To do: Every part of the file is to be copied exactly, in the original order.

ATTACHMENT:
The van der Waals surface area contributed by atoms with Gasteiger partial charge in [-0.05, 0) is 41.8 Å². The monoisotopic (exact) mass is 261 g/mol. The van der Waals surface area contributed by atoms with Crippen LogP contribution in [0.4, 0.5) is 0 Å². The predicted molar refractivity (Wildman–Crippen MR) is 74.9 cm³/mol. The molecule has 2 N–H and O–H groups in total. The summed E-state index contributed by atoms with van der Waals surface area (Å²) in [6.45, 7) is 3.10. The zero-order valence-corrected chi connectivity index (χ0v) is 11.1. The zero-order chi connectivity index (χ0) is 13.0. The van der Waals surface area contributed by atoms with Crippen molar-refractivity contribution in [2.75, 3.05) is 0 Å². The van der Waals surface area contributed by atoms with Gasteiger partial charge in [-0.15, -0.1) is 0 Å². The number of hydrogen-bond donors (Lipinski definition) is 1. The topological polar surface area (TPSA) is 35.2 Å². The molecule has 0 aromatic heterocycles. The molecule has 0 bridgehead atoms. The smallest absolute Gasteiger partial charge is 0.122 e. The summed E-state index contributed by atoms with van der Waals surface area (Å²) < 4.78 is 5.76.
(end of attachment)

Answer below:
The van der Waals surface area contributed by atoms with Gasteiger partial charge in [-0.05, 0) is 41.8 Å². The monoisotopic (exact) mass is 261 g/mol. The van der Waals surface area contributed by atoms with Crippen LogP contribution in [0.4, 0.5) is 0 Å². The predicted molar refractivity (Wildman–Crippen MR) is 74.9 cm³/mol. The molecule has 2 N–H and O–H groups in total. The summed E-state index contributed by atoms with van der Waals surface area (Å²) in [6.45, 7) is 3.10. The zero-order valence-corrected chi connectivity index (χ0v) is 11.1. The zero-order chi connectivity index (χ0) is 13.0. The van der Waals surface area contributed by atoms with Crippen molar-refractivity contribution in [2.75, 3.05) is 0 Å². The van der Waals surface area contributed by atoms with Gasteiger partial charge in [-0.15, -0.1) is 0 Å². The number of hydrogen-bond donors (Lipinski definition) is 1. The topological polar surface area (TPSA) is 35.2 Å². The molecule has 0 aromatic heterocycles. The molecule has 0 bridgehead atoms. The smallest absolute Gasteiger partial charge is 0.122 e. The summed E-state index contributed by atoms with van der Waals surface area (Å²) < 4.78 is 5.76.